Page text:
• Wednesday, June 12, 2024
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Manufacturers see most growth in business activities in May

Manufacturers see most growth in business activities in May

The manufacturing sector in Nigeria recorded the sharpest growth in business activities compared to the other three sectors surveyed, according to the latest Purchasing Managers’ Index (PMI).

The monthly PMI by Stanbic IBTC Bank showed new orders increased solidly in May, extending the current sequence of growth to six months.

“Business activity was also up, and to the largest extent since January. Growth was recorded across all four monitored sectors, with the sharpest rise in manufacturing,” the index report said.

It said overall business activity in Africa’s most populous nation rose to the highest in four months as inflationary pressures eased to the lowest in one year.

Read also: Manufacturers turn lemons into lemonade with naira devaluation 

The headline PMI index also improved to 52.1 from 51.1 in the previous month. Readings above 50.0 signal an improvement in business conditions, while those below show deterioration.

“May data pointed to a pick-up in growth in the Nigerian private sector, with both output and new orders increasing at sharper rates than in April. Rates of expansion remained slower than the respective series averages, however, as high prices continued to limit demand,” authors of the report said.

It said there were further signs of inflation leveling off, with both purchase costs and selling prices rising at the slowest rates for a year.

The PMI index, which measures the performance of the private sector, is derived from a survey of 400 companies from agriculture, manufacturing, services, construction and retail sectors.

It is a composite index based on five individual indexes with the following weights: new orders (30 percent), output (25 percent), employment (20 percent), suppliers’ delivery times (15 percent), and stock of items purchased (10 percent), with the delivery times index inverted so that it moves in a comparable direction.

“Staffing levels were broadly unchanged again, but efforts to help existing workers with higher living costs meant that employee expenses increased at a solid and accelerated pace midway through the second quarter,” the report said.

“The improvement in customer demand seen in May encouraged companies to expand their purchasing activity. This, allied with positive expectations for future workloads also led to an increase in inventories.”

The liberalisation of the foreign exchange regime as part of measures to revive the economy led to a large devaluation of the naira. The currency measures are part of bold steps introduced by President Bola Tinubu after he took power last May to end Nigeria’s years of economic stagnation.

The reforms, which included scrapping fuel subsidies, have sent inflation to a record high and fanned a cost-of-living crisis that’s caused severe hardship for ordinary Nigerians.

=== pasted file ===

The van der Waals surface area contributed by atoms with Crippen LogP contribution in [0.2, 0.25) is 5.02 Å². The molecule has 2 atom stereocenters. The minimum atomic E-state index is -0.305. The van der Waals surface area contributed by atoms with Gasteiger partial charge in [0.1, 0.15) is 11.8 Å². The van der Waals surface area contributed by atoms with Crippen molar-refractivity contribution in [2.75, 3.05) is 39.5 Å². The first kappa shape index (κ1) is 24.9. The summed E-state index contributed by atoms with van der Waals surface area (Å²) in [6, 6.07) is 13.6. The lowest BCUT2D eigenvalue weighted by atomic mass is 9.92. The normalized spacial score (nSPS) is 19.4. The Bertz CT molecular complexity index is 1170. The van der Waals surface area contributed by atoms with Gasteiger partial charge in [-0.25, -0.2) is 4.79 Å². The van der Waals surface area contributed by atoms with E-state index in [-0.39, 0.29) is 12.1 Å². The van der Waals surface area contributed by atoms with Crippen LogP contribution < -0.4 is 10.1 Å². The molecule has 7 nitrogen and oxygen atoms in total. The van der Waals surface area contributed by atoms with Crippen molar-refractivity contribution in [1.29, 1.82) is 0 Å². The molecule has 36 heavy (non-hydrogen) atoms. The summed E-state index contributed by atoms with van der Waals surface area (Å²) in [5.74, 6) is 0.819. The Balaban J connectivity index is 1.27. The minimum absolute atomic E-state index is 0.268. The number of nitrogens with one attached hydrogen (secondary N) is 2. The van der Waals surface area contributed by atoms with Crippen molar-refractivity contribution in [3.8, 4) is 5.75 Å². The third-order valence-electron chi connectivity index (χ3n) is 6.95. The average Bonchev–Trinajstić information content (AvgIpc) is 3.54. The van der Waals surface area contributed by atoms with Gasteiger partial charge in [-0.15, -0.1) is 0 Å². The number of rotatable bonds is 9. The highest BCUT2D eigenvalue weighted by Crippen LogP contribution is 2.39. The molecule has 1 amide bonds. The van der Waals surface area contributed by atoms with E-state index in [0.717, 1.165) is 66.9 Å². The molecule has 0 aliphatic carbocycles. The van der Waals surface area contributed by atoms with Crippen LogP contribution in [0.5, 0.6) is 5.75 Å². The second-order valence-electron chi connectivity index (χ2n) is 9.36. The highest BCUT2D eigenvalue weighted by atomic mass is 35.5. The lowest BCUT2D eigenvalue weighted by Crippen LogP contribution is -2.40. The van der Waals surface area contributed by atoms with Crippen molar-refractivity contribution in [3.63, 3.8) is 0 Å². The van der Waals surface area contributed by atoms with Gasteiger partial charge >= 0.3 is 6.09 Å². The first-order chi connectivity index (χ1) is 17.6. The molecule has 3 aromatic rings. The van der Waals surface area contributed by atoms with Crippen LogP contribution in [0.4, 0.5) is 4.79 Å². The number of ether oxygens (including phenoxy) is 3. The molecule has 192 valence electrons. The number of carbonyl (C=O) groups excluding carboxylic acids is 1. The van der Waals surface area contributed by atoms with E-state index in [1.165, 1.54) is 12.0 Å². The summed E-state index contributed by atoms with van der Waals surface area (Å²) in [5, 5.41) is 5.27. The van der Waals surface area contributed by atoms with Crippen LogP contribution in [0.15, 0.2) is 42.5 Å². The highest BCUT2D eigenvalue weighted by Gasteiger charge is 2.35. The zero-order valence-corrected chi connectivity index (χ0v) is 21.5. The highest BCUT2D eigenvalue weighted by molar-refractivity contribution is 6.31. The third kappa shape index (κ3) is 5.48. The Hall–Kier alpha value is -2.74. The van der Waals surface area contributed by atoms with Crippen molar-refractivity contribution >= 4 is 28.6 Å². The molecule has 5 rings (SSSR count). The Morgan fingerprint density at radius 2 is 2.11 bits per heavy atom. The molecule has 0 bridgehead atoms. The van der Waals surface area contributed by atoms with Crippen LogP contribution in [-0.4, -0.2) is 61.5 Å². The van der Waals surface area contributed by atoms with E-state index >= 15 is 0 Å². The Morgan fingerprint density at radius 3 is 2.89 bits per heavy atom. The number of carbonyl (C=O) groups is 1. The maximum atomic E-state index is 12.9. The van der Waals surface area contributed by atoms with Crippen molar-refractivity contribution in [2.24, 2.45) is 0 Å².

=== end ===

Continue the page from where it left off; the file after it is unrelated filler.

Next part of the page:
According to the National Bureau of Statistics, the headline inflation quickened for the 16th straight time to 33.69 percent in April, up from 33.20 percent in March. But the pace of increase slowed for the second straight month in April.

“The April and May headline PMIs point to a slight improvement in private sector activity in the second quarter, although still underwhelming compared to Q2. We expect domestic demand to remain weak relative to the historical average, exacerbated by inflationary pressures which may likely peak in May,” Muyiwa Oni, head of equity research West Africa at Stanbic IBTC Bank, said.

He said besides, interest rates at unprecedented highs will continue to have a negative passthrough impact on the non-oil sector. “However, because of an expected favourable base-effect induced oil sector’s growth, the overall economy is on course to grow by 3.51 percent year-on-year in real terms in Q2,” he added.

BusinessDay reported last month that the jumbo interest rate hikes by the Central Bank of Nigeria since February are expected to take a toll on economic growth in Q2.

The NBS’s latest GDP report showed that Africa’s most populous nation saw its Gross Domestic Product rise to 2.98 percent in real terms in Q1 from 2.3 percent in the same period of 2023.

Read also: Manufacturers call for fair power pricing amid macroeconomic headwinds

Compared to the previous quarter, growth slowed from 3.46 percent in Q4.

Last month, the CBN raised its monetary policy rate for the third straight time by 150 basis points to 26.25 percent in a bid to fight inflation and defend the ailing naira. That takes the total hikes since February to a combined 750 basis points.

“The year-on-year growth makes sense given that in the first quarter of last year, we were affected by the uncertainty about currency replacement, fuel queues, and elections,” Ayo Teriba, CEO of Economist Associates, said.

“However, the tightening measures by the CBN that started in February are likely to take their toll in Q2 and subsequent quarters,” he added.